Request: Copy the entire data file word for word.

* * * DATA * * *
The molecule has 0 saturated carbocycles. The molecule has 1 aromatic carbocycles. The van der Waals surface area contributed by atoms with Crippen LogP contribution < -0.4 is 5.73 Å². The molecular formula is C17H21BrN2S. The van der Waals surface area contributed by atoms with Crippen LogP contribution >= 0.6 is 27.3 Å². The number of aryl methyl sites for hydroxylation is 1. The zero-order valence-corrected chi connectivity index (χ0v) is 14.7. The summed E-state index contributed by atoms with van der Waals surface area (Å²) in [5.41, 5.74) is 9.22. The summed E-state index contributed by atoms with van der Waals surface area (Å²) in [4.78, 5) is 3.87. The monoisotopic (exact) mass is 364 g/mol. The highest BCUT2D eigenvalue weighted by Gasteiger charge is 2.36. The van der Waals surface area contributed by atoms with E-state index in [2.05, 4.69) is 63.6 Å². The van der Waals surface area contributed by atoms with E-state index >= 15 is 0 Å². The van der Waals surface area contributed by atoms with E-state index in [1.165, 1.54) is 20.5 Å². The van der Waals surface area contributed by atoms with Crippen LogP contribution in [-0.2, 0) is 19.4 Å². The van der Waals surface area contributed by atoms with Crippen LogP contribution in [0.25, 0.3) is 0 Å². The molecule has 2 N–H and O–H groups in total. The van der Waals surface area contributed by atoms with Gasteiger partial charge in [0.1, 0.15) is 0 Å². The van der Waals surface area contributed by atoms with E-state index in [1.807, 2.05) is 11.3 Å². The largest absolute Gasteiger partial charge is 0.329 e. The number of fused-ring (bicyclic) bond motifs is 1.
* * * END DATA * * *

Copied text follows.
The molecule has 0 saturated carbocycles. The molecule has 1 aromatic carbocycles. The van der Waals surface area contributed by atoms with Crippen LogP contribution < -0.4 is 5.73 Å². The molecular formula is C17H21BrN2S. The van der Waals surface area contributed by atoms with Crippen LogP contribution >= 0.6 is 27.3 Å². The number of aryl methyl sites for hydroxylation is 1. The zero-order valence-corrected chi connectivity index (χ0v) is 14.7. The summed E-state index contributed by atoms with van der Waals surface area (Å²) in [5.41, 5.74) is 9.22. The summed E-state index contributed by atoms with van der Waals surface area (Å²) in [4.78, 5) is 3.87. The monoisotopic (exact) mass is 364 g/mol. The highest BCUT2D eigenvalue weighted by Gasteiger charge is 2.36. The van der Waals surface area contributed by atoms with E-state index in [2.05, 4.69) is 63.6 Å². The van der Waals surface area contributed by atoms with E-state index >= 15 is 0 Å². The van der Waals surface area contributed by atoms with E-state index in [1.165, 1.54) is 20.5 Å². The van der Waals surface area contributed by atoms with Crippen LogP contribution in [-0.2, 0) is 19.4 Å². The van der Waals surface area contributed by atoms with Crippen LogP contribution in [0.25, 0.3) is 0 Å². The molecule has 2 N–H and O–H groups in total. The van der Waals surface area contributed by atoms with Gasteiger partial charge in [0.1, 0.15) is 0 Å². The van der Waals surface area contributed by atoms with E-state index in [1.807, 2.05) is 11.3 Å². The largest absolute Gasteiger partial charge is 0.329 e. The number of fused-ring (bicyclic) bond motifs is 1.